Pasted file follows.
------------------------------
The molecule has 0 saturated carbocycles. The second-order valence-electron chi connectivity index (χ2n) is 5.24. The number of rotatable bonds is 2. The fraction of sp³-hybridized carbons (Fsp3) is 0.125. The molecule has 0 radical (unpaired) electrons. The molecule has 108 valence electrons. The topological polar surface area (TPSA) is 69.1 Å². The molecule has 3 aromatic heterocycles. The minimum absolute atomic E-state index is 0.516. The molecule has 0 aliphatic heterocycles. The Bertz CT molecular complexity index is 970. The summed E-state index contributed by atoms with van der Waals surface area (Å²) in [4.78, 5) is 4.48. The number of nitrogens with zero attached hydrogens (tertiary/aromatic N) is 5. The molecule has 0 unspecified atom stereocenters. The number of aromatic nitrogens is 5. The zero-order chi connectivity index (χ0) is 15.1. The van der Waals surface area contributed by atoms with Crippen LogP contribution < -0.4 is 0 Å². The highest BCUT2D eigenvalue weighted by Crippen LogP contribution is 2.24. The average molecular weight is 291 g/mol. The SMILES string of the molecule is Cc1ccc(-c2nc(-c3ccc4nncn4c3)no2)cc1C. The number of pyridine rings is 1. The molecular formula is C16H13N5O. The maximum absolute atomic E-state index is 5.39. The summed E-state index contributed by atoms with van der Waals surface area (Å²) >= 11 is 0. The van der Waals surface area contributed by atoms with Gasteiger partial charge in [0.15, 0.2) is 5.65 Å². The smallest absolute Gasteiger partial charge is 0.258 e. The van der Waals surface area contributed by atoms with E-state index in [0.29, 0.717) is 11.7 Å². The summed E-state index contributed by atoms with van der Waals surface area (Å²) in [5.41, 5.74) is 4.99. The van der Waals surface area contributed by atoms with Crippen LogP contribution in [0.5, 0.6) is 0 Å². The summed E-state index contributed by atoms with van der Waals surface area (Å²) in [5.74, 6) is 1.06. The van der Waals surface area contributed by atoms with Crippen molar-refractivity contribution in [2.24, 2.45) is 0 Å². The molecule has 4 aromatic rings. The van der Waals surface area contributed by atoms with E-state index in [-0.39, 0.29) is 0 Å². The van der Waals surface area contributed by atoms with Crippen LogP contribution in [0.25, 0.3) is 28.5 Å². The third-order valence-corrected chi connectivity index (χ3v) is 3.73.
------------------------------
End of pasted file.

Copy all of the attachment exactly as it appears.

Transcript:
The molecule has 0 saturated carbocycles. The second-order valence-electron chi connectivity index (χ2n) is 5.24. The number of rotatable bonds is 2. The fraction of sp³-hybridized carbons (Fsp3) is 0.125. The molecule has 0 radical (unpaired) electrons. The molecule has 108 valence electrons. The topological polar surface area (TPSA) is 69.1 Å². The molecule has 3 aromatic heterocycles. The minimum absolute atomic E-state index is 0.516. The molecule has 0 aliphatic heterocycles. The Bertz CT molecular complexity index is 970. The summed E-state index contributed by atoms with van der Waals surface area (Å²) in [4.78, 5) is 4.48. The number of nitrogens with zero attached hydrogens (tertiary/aromatic N) is 5. The molecule has 0 unspecified atom stereocenters. The number of aromatic nitrogens is 5. The zero-order chi connectivity index (χ0) is 15.1. The van der Waals surface area contributed by atoms with Crippen LogP contribution < -0.4 is 0 Å². The highest BCUT2D eigenvalue weighted by Crippen LogP contribution is 2.24. The average molecular weight is 291 g/mol. The SMILES string of the molecule is Cc1ccc(-c2nc(-c3ccc4nncn4c3)no2)cc1C. The number of pyridine rings is 1. The molecular formula is C16H13N5O. The maximum absolute atomic E-state index is 5.39. The summed E-state index contributed by atoms with van der Waals surface area (Å²) >= 11 is 0. The van der Waals surface area contributed by atoms with Gasteiger partial charge in [0.15, 0.2) is 5.65 Å². The smallest absolute Gasteiger partial charge is 0.258 e. The van der Waals surface area contributed by atoms with E-state index in [0.29, 0.717) is 11.7 Å². The summed E-state index contributed by atoms with van der Waals surface area (Å²) in [5.41, 5.74) is 4.99. The van der Waals surface area contributed by atoms with Crippen LogP contribution in [0.5, 0.6) is 0 Å². The summed E-state index contributed by atoms with van der Waals surface area (Å²) in [5.74, 6) is 1.06. The van der Waals surface area contributed by atoms with Crippen molar-refractivity contribution in [2.24, 2.45) is 0 Å². The molecule has 4 aromatic rings. The van der Waals surface area contributed by atoms with E-state index in [-0.39, 0.29) is 0 Å². The van der Waals surface area contributed by atoms with Crippen LogP contribution in [0.25, 0.3) is 28.5 Å². The third-order valence-corrected chi connectivity index (χ3v) is 3.73.